More Than Point A to B: Why Koch Is Scaling Up Autonomous and Electrified Logistics Solutions
Byron Knight explores the 'tremendous opportunity' to invest in new supply chain innovations
Guest Author: Byron Knight, COO and Managing Director, Koch Disruptive Technologies
In the not-too-distant future, the complex process of transporting goods from Point A to Point B might look and sound quite different.
Picture this: Under the watchful gaze of technically skilled workers, a fully electric and autonomous yard vehicle (like this one) steers toward the warehouse, shuttling trailers back and forth. Inside the warehouse, robots glide across rows of packages, picking them up and moving them along to the next step of their journey. These packages arrive at their destination thanks in part to a nationwide fleet of autonomous electric vehicles navigating goods from warehouse to store.
All those technologies already exist, and the new logistics automation ecosystem to integrate them is already taking shape. KDT’s investments in logistics automation total $112 million to date, part of the $30 billion in technology-related investments Koch Industries has made in recent years. The scope of autonomous movement of goods is ripe for innovation and investment, a trillion-dollar total available market with opportunities ranging from sea to rail to the final mile of delivery. These emerging technologies are expected to disrupt logistics for good by moving items from Point A to Point B more predictably, cost-effectively, efficiently – and quickly.
That’s why, from Outrider in the trucking yard to Gideon Brothers in the warehouse, to Gatik on the critical Middle Mile between manufacturer and retailer – and beyond, – KDT is building mutually beneficial relationships with fellow investors, startups and some of the largest commercial business partners in the world engaged in the autonomous movement of goods.
There’s tremendous opportunity – and a demonstrated need – to address the most pressing challenges in the supply chain. Not only do Koch’s investments align with our focus on autonomous goods movement, they’re also solving real-world problems and challenges, providing better solutions than the next-best alternative. In 2020, e-commerce sales in the United States grew 44% from the previous year. Consumers not only want more choice, they also want their items cheaper and faster, necessitating smarter logistics solutions. When scaled across Koch operations, technology from these investment partners could revolutionize the journey of goods from producer to consumer – loosening supply bottlenecks, minimizing shipping delays and improving worker safety.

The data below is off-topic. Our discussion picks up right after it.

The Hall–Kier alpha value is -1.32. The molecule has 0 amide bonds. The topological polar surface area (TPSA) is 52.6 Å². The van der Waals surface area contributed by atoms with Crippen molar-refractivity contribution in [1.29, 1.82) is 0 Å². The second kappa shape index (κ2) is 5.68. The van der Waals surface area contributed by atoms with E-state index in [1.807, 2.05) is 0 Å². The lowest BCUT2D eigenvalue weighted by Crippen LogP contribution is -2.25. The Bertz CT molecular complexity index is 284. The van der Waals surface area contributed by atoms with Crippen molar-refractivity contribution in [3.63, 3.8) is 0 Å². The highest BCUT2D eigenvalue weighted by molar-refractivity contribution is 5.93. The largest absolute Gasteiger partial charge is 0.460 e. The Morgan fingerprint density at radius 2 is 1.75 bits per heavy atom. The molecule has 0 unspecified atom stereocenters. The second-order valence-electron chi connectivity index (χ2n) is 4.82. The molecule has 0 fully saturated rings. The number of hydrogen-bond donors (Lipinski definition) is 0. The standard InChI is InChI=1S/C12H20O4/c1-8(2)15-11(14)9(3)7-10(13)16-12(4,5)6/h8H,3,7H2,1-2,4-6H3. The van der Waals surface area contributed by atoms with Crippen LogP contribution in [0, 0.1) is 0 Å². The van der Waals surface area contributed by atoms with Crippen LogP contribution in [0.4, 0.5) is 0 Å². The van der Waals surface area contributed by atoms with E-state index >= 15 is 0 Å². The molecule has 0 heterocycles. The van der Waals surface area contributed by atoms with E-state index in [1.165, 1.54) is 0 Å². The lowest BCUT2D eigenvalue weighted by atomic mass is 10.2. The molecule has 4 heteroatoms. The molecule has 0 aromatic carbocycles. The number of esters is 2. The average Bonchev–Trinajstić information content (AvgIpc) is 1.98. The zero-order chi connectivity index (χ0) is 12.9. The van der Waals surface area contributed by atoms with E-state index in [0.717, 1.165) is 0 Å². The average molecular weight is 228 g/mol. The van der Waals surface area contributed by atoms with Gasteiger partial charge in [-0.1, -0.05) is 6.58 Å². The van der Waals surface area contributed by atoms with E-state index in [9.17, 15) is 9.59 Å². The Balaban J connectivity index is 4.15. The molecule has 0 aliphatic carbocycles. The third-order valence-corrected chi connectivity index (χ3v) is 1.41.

As a company with diversified capabilities itself, KDT’s investments go beyond just capital. We’re helping these entrepreneurs scale their innovations to create mutual benefit. Koch companies are a global lab for experimentation and growth, both for our preferred partners and our businesses and capabilities.
For one, KDT invested in Outrider when Koch company Georgia-Pacific saw an opportunity to improve facility operations, efficiency and safety. Outrider then piloted its technology with GP and is now working with more than 10 Fortune 500 companies to automate their yard operations.
As with some other recent Koch investments, Outrider’s solution employs electric vehicles. This is logical, as EVs are better equipped to handle the rigor of low speed, high torque and yard idling compared to conventional vehicles. This, in turn, creates long-term value for businesses by extending the life of the vehicle. And while there are many incentives and subsidies to invest in alternative energy technologies such as electric, we make a point of investing in businesses that are viable without them.
Croatia-based Gideon Brothers is driving similarly innovative autonomous solutions with mobile warehouse robots powered by artificial intelligence and 3D vision. Its technology enables these robots to carry, pick up and drop off items, empowering employees to perform more valuable tasks and develop new skills while increasing safety and efficiencies. By investing in Gideon Brothers, and piloting experiments across our facilities, we hope to implement this technology across Koch’s industrial operations.
KDT’s logistics investments also extend to the so-called “Middle Mile,” the routine but critical step in the shipping journey between manufacturer and retailer. In August 2021, KDT led a Series B funding round that will enable Gatik, an autonomous vehicle startup with offices in Palo Alto, California, and Toronto, to expand its autonomous trucking fleet across North America and expand its staff. The goals: lower costs, shorter delivery times and more dependable capacity for shipping partners, which ultimately reduces cost and improves choice for consumers.
These investments reflect a fact of business and life in 2021: Disruption is happening all around us and across countless industries. That’s why we will continue to seek out partners whose vision, knowledge and expertise will drive innovation in a mutually beneficial way.